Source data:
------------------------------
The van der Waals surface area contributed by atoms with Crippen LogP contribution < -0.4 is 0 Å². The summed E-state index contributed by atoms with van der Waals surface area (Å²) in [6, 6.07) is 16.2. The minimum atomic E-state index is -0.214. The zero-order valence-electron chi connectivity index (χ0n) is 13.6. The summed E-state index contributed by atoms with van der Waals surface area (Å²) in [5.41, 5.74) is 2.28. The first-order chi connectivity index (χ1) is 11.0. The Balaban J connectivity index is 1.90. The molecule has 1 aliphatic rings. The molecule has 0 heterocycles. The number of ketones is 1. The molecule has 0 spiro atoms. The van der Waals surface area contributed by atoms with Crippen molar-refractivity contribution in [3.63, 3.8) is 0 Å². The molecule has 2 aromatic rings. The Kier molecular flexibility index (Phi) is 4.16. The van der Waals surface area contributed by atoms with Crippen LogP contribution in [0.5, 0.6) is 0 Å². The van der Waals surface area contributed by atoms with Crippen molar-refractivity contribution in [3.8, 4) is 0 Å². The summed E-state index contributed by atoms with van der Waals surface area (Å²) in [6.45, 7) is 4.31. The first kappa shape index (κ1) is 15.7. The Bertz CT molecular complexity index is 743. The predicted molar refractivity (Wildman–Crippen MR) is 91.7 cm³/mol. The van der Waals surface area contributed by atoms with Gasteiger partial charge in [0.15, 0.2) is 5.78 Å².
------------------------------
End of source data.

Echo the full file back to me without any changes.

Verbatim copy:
The van der Waals surface area contributed by atoms with Crippen LogP contribution < -0.4 is 0 Å². The summed E-state index contributed by atoms with van der Waals surface area (Å²) in [6, 6.07) is 16.2. The minimum atomic E-state index is -0.214. The zero-order valence-electron chi connectivity index (χ0n) is 13.6. The summed E-state index contributed by atoms with van der Waals surface area (Å²) in [5.41, 5.74) is 2.28. The first-order chi connectivity index (χ1) is 11.0. The Balaban J connectivity index is 1.90. The molecule has 1 aliphatic rings. The molecule has 0 heterocycles. The number of ketones is 1. The molecule has 0 spiro atoms. The van der Waals surface area contributed by atoms with Crippen molar-refractivity contribution in [3.63, 3.8) is 0 Å². The molecule has 2 aromatic rings. The Kier molecular flexibility index (Phi) is 4.16. The van der Waals surface area contributed by atoms with Crippen LogP contribution in [0.5, 0.6) is 0 Å². The van der Waals surface area contributed by atoms with Crippen molar-refractivity contribution in [3.8, 4) is 0 Å². The summed E-state index contributed by atoms with van der Waals surface area (Å²) in [6.45, 7) is 4.31. The first kappa shape index (κ1) is 15.7. The Bertz CT molecular complexity index is 743. The predicted molar refractivity (Wildman–Crippen MR) is 91.7 cm³/mol. The van der Waals surface area contributed by atoms with Gasteiger partial charge in [0.15, 0.2) is 5.78 Å².